In the 1890s, Kemper's most-famous alumnus, Will Rogers, attended the school. Rogers went on to gain worldwide fame as an actor, humorist, political commentator and performer until his untimely death in a plane crash in 1935.
Era of growthEdit
The period from 1900 through 1925 saw the expansion of the campus. The major growth in the physical plant began in 1904 when "B" barracks was enlarged, then "Math Hall" was built in 1906 (originally as a gymnasium), "A" Barracks (or Harvey Barracks) was erected in 1909, "D" Barracks in 1917, and the Johnston Field House and the indoor pool were constructed in 1924.
There was a corresponding growth in enrollment. During F.T. Kemper’s era, the school usually had around 50 students. By 1900, enrollment was around 100, and by 1915, it was up to 150. During World War I, enrollment soared, peaking at 502 students in 1918 – almost more than the school could handle. During the 1920s, enrollment remained strong, in the mid-300s.
As time moved on, many longstanding traditions were established. The Kemperite was first published in 1912. Kemper’s Standard of Honor was introduced in 1915. A formal ROTC program was begun in 1916, and in 1923, a junior college was added. By that time, the annual football game with rival Wentworth Military Academy and College in Lexington, Missouri had become a huge event on Thanksgiving, with both corps of cadets boarding trains and sometimes meeting on a neutral field in Sedalia or Marshall, Missouri. The Kansas City and St. Louis newspapers referred to the gridiron battle as the “Little Army-Navy Game”, and gave front-page coverage to the outcome.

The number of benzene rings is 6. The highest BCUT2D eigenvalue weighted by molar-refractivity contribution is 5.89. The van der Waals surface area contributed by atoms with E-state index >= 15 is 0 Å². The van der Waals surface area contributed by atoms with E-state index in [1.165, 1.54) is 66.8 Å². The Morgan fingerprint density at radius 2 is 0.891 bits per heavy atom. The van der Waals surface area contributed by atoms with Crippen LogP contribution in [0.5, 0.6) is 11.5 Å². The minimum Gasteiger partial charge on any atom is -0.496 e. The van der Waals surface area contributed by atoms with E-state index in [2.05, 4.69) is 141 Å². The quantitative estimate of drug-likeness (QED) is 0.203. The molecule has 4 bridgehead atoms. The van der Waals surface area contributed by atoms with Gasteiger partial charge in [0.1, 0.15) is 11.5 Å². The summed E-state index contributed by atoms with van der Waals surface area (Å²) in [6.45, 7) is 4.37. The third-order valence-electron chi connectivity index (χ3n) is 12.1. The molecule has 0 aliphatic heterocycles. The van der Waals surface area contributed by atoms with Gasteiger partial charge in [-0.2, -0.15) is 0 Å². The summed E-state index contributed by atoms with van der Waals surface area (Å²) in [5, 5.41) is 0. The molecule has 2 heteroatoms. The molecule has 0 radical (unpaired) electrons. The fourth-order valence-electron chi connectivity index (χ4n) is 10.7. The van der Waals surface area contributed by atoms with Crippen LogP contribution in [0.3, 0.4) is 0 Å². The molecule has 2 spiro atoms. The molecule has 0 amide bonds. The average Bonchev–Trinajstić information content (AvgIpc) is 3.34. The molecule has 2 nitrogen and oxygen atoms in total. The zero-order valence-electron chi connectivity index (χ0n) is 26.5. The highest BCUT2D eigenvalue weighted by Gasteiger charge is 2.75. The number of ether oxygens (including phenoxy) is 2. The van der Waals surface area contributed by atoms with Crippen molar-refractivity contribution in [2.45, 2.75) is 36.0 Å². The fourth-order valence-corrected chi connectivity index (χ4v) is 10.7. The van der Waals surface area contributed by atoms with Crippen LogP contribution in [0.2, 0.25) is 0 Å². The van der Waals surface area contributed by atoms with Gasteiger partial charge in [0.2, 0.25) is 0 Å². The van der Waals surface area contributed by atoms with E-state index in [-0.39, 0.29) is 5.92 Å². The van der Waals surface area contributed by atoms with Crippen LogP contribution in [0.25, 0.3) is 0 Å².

From the Great Depression to post World War II prosperityEdit
In 1928, Colonel Johnston announced his retirement and selected Colonel Arthur M. Hitch, his son-in-law who had been Principal since 1907, to lead the school. Colonel Hitch ably guided the school through the severe financial crisis of the Great Depression, when enrollment plummeted, and into World War II, during which the school operated year-round with over 500 students. During Colonel Hitch's presidency, the new stadium and football fields were constructed in 1937, Academic Hall was built in 1939, and Science Hall was added in 1941. Colonel A.M. Hitch retired in 1948 and selected the son of Colonel T. A. Johnston, Colonel Harris Johnston, as the new superintendent. Johnston served for eight years, until 1956.
Kemper Military School survived the Mexican–American War, Civil War, Spanish–American War, World War I, World War II, Korean War and Vietnam War. But it didn't survive the 21st Century.
In 1956, the school went nonprofit, and the leadership of the school passed from the "Old Guard" and became much less stable. In the first 112 years of Kemper’s history only four men had led the school. After 1956, no Superintendent served for more than a few years. Major General Joseph P. Cleland became superintendent in 1956, the Reverend Sam West in 1959, Frederick J. Marston in 1962, Colonel James P. Kelly in 1964, Dr. Joseph B. Black in 1969, Colonel Carroll S. Meek in 1973, Wilbur Windsor in 1974, General William H. Blakefield in 1976, General Lloyd P. Rhiddlehoover in 1980, Colonel Frank Duggins in 1984, Colonel Roger Harms in 1985, Charles W. Stewart in 1993, and Edward Ridgley in 1999.